DAY 9: Wednesday, March 2
Heavy Mexican cannonading continues. Weary men in Alamo unaware Texas independence declared at Washington-on-the-Brazos.

DAY 10: Thursday, March 3
Mexican battalions arrive to reinforce Santa Anna's army. Returning from Goliad, Bonham gallops through enemy lines with word Fannin is not coming. John W. Smith rides out with appeal from Travis to the President of the Convention at Washington-on-the-Brazos, also carries personal messages. Travis tells Smith he will fire l8-pounder three times a day - morning, noon and night = as long as Alamo stands.

DAY 11: Friday, March 4
Mexican battery sends shots into Alamo's north ans west walls. Enemy entrenchments on all sides. Santa Anna calls meeting of Mexican officers about storming Alamo. In meeting, General Santa Anna, General Sesma and Colonel Almonte favor storming Alamo, but General C'os, General Castrillon and Colonel Romero oppose, preferring to wait until two 12-pounders arrive March 7.

DAY 12: Saturday, March 5
Mexican battery to north moves closer - defenders dodging enemy cannon balls crashing into north wall. To date, no Texans killed. Mexican fire tapers off in afternoon. Colonel Travis assembles men in plaza of Alamo, tells them there is no hope of help. The choices are surrender, try to escape, stay and fight. Colonel Travis draws line on ground with sword to be crossed by all who will stand and fight. All cross line but Moses Rose, who escapes over the wall. Santa Anna makes plans to attack at dawn, March 6, with four columns; C'os, northwest; Duque, northeast; Romero, east; Morales, south. Sesma's cavalry to prevent escapes to east; Santa Anna to hold reserves in readiness.

DAY 13: Sunday, March 6, 1:00am
Weary Texans sleep. Mexican troops moving toward positions. 2:00am - Santa Anna and Almonte discuss battle plans. 3:00am - Troops still moving to positions. 4:00am - Silence. Troops in position. Just after 5:00am - Santa Anna gives signal: Mexican buglar sounds DEGUELLO, four columns of the Mexican army advance on Alamo. Twice repulsed by Texans - Mexicans breech north wall, pour into plaza - desperate, intense fighting, heavy Mexican casualties. Battle rages through Long Barrack, low barrack and former chruch. 6:30am - Last firing over...the Alamo has fallen.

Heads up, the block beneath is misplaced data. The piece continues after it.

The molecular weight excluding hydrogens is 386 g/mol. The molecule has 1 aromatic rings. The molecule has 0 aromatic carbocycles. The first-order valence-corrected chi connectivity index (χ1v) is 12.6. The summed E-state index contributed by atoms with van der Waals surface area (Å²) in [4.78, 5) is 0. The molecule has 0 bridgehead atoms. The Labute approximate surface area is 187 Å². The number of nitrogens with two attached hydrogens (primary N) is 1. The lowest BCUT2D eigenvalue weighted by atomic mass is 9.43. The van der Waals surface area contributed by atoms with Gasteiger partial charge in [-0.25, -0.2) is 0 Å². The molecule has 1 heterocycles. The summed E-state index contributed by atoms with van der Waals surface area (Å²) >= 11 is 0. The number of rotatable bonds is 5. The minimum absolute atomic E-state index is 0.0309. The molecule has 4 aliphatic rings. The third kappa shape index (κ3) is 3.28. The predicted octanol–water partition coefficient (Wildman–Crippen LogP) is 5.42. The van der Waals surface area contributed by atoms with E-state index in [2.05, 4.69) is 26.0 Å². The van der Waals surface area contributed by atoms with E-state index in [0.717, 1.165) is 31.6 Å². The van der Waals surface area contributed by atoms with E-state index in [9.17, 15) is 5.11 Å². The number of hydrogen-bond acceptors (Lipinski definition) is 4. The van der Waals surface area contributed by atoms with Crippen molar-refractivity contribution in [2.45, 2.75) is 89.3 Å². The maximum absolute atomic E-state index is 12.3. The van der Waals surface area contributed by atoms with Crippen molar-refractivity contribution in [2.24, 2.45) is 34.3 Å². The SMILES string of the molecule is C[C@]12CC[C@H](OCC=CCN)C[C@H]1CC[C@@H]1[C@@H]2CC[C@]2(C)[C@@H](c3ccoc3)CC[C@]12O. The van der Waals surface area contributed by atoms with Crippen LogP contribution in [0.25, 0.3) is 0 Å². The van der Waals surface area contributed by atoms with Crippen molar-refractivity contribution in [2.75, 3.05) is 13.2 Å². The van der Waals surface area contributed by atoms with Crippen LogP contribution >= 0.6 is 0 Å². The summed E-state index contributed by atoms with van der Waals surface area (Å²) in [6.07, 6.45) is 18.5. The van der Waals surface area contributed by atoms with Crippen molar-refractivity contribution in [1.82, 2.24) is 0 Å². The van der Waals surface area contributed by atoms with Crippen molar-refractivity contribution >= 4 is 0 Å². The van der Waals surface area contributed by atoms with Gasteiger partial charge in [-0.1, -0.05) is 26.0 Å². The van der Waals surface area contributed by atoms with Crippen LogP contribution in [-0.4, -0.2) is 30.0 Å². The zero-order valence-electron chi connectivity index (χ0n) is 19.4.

Mexican casualties were estimated at 600 men. One hundred eighty-nine Alamo defenders died in its defense.

At about 3:00pm on the afternoon of the 13th day, Mexican soldiers commenced laying wood and dry branches into a large pile upon which the bodies of the fallen Texans were laid. At 5:00pm, the fire was lighted. Their remains were gathered by other Texans and burried in a mass grave, the exact location of which is not known.


The Alamo (St. Louis) was established on Veteran's Day, November ll, l989. Our name was the brainchild of partner "Honest" Pete Polizzi - this name was chosen as both a way to honor those last at the Alamo year before and for the placement it offered in the local Yellow Pages. After all, with three other similiar shops in our metro area, one needs every advantage one can get! Since its conception, Tom has travelled to the site of the Alamo and realized just what those walls have come to represent.

On opening day, stock was pretty sparse. Tom had cleaned out his entire house, sacrificing every military collectable he had accumlated over thrity years. Pete, although not a collector in the true sense of the word, always relished in the buying and selling of military collectables. Tom and Pete had a long history of 'joint operations' - Tom usually supplying the financial and Pete the marketing-at-gun-show expertise. The stock accumulated over years of their association was also used as store stock.

As with any new business, things were very slow at first. It took some time for the collecting fraternity to find out about the Alamo, but soon the word was out and the fun began. Tom's original concept was to make the Alamo THE gathering place for the St. Louis collecting fraternity...a haven where all are safe from the hustle of every day life. A place where just being ones self is "politically correct". A place where everyone is just a collector, regardless of race, sex or profession. At any given time, one may encounter a tatoo artist, police officers, sales reps and doctors all sitting around the back room just talking collecting. The only part of the vision that hasen't come to pass is the pot bellied stove!


After 24 years at the same location, the Alamo has moved ... just down the street to 157 Lemay Ferry Road. Come on by and check out what just came in!

The Bosses | The Guys | Hot Stuff | Inventory | Write Us | History | Home

Alamo Military Collectables · 157 Lemay Ferry Road · St. Louis, M0 63125

(314) 638-6505